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Lama Zopa Rinpoche during the long life puja offered in Bodhgaya, India, January 2012.
Photo by Ven. Holly Ansett.
- Lama Zopa Rinpoche’s News:
- Latest on Rinpoche’s Health
- Updates to Rinpoche’s Schedule
- New Advice from Lama Zopa Rinpoche
- Life on the Road with Lama Zopa Rinpoche – Practicing Dharma Is Protecting Yourself, Cherishing Others Is Loving Yourself
- International Office News:
- Welcome to Our New Director of Operations
- Sera Je Food Fund News
- International Merit Box Project
- Education Services
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- The Foundation Store
- Friends of FPMT
- For Center, Project and Service Directors, SPCs, Teachers and Board Members
- FPMT World:
- Opportunities to Offer Service in FPMT
- Impermanence at Work
Lama Zopa Rinpoche and the young incarnation of Ribur Rinpoche, Bodhgaya, India, January 2012.
Photo by Ven. Holly Ansett.
Rinpoche’s health continues to improve. Rinpoche has more movement in his right hand and is now more able to walk without assistance. Rinpoche is in Nepal and continuing to focus on physical therapy and a few various other methods, always incorporating them as a means to collect merit and purify, such as doing his physical therapy while chanting mantras or walking around holy objects.
Go to Rinpoche’s Health – Updates and Practices for photos, more information and to subscribe to our RSS feed for updates.
For more information as it becomes available please go to Rinpoche’s Schedule. For details of how to register for these events please contact the relevant center directly.
August 1 – 30 100 Million Mani Retreat, hosted by FPMT Mongolia
September (dates to be confirmed) Light of the Path, hosted by Kadampa Center, North Carolina, USA
“It is said in the teachings that morality is like the earth for the running and the non-running.1 The Buddha taught that morality is the support and foundation for all good qualities.
Keeping extremely pure morality is very important. This is the root of the Buddha’s teachings. There’s great benefit if we maintain and protect our morality well but there are many shortcomings if we do not.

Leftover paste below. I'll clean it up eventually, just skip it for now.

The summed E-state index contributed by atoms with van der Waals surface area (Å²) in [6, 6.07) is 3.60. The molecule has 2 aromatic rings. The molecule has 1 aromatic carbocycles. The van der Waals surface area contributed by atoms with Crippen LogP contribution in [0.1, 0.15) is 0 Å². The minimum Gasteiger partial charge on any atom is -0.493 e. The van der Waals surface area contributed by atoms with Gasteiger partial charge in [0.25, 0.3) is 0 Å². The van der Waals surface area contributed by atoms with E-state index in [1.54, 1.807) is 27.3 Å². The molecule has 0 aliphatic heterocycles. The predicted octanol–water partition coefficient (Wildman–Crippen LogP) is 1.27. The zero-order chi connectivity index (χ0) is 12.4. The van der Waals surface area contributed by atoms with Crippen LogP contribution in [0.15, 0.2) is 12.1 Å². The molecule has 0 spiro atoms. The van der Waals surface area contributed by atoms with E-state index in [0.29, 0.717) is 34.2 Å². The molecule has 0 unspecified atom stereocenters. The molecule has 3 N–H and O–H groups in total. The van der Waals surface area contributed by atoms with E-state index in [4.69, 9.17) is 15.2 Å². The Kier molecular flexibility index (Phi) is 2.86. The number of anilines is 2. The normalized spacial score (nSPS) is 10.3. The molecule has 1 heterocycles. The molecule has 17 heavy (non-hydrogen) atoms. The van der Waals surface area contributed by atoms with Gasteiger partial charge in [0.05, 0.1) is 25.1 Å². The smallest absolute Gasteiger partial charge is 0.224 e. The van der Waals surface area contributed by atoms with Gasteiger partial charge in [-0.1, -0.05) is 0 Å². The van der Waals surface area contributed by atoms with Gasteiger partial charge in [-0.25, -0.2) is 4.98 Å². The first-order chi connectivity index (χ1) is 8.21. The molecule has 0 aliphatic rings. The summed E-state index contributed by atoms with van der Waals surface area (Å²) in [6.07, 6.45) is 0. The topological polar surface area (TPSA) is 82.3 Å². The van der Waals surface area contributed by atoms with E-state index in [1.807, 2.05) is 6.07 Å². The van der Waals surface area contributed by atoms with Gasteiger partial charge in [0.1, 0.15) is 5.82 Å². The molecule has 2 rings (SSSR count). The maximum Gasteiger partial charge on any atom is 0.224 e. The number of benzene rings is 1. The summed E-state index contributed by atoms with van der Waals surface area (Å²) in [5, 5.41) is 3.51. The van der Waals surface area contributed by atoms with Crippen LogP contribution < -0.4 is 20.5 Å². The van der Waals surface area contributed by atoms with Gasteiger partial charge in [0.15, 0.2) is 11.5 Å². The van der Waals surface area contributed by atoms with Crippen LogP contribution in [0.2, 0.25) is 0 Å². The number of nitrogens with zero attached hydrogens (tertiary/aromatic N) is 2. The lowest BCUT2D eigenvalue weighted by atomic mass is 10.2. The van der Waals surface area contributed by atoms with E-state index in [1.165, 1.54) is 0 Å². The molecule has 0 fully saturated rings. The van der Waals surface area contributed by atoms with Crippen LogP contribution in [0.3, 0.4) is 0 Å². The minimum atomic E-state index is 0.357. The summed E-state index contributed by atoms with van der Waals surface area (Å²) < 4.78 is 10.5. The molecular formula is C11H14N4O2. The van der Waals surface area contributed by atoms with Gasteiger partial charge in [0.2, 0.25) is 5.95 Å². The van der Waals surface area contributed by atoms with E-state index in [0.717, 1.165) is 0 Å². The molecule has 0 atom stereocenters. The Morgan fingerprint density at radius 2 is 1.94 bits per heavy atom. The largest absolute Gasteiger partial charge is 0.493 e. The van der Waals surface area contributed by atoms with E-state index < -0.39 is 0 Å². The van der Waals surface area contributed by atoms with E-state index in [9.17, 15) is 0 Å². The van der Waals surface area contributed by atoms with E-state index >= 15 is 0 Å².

Whether the teachings of the Buddha exist in this world or not depends on the root of morality, the pratimoksha.2 The Vinaya text Lung-shi contains a definition of how the holy Dharma exists: “The teachings of the holy Dharma exist only when the Vinaya activities are done precisely.”
If the activities of the Vinaya such as the so-jong, gar-nä and yar-nä3 are not practiced, the teachings are not Buddhadharma and the holy Dharma has degenerated. Even the existence of bodhisattvas with high tantric realizations doesn’t meet the definition for the existence of the teachings of Buddha. Therefore, the Buddha said in the Pratimoksha Sutra, “When I pass into the sorrowless state, morality will be your Buddha.” He meant that after his passing, the morality in our mental continuum would be his regent. Thinking in this way, we must preserve the Vinaya, our morality.
In the sutra Langru Do, which was given on Langru mountain, Shakyamuni Buddha said, “At that time the Destroyer Qualified Gone Beyond One (the Buddha) proclaimed to the devas, the four guardians and so forth, ‘Son of the race, you can’t accomplish what you have promised without perseverance. Son of the race, I have borne hardships for three countless great eons to give these teachings. Offering to the stupa Gomang Sela Genda,4 including the country, I hand over to you devas. Protect this! Devas, remember this, keep this, and protect the teachings of Buddha.’”
Anyone who renounces the householder’s life (rabtu chungna) living in the ordination to achieve liberation from the oceans of samsaric suffering, protect those who have taken this vow (rab-jung).